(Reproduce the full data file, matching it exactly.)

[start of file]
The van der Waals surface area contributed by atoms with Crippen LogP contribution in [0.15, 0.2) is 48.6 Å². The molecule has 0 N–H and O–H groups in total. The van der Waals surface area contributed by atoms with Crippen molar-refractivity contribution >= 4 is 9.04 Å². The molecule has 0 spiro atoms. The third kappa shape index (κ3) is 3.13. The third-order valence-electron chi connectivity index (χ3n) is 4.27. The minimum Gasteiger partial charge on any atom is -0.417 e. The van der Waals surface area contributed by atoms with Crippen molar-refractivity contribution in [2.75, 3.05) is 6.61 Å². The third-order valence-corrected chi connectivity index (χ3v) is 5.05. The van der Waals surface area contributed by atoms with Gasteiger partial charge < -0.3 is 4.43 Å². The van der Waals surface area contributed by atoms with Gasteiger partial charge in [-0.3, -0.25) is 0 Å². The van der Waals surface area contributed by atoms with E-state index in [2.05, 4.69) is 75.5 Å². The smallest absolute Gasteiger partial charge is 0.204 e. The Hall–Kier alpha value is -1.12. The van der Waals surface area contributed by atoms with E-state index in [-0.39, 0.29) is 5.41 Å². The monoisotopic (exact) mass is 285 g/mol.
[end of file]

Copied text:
The van der Waals surface area contributed by atoms with Crippen LogP contribution in [0.15, 0.2) is 48.6 Å². The molecule has 0 N–H and O–H groups in total. The van der Waals surface area contributed by atoms with Crippen molar-refractivity contribution >= 4 is 9.04 Å². The molecule has 0 spiro atoms. The third kappa shape index (κ3) is 3.13. The third-order valence-electron chi connectivity index (χ3n) is 4.27. The minimum Gasteiger partial charge on any atom is -0.417 e. The van der Waals surface area contributed by atoms with Crippen molar-refractivity contribution in [2.75, 3.05) is 6.61 Å². The third-order valence-corrected chi connectivity index (χ3v) is 5.05. The van der Waals surface area contributed by atoms with Gasteiger partial charge < -0.3 is 4.43 Å². The van der Waals surface area contributed by atoms with Gasteiger partial charge in [-0.3, -0.25) is 0 Å². The van der Waals surface area contributed by atoms with E-state index in [2.05, 4.69) is 75.5 Å². The smallest absolute Gasteiger partial charge is 0.204 e. The Hall–Kier alpha value is -1.12. The van der Waals surface area contributed by atoms with E-state index in [-0.39, 0.29) is 5.41 Å². The monoisotopic (exact) mass is 285 g/mol.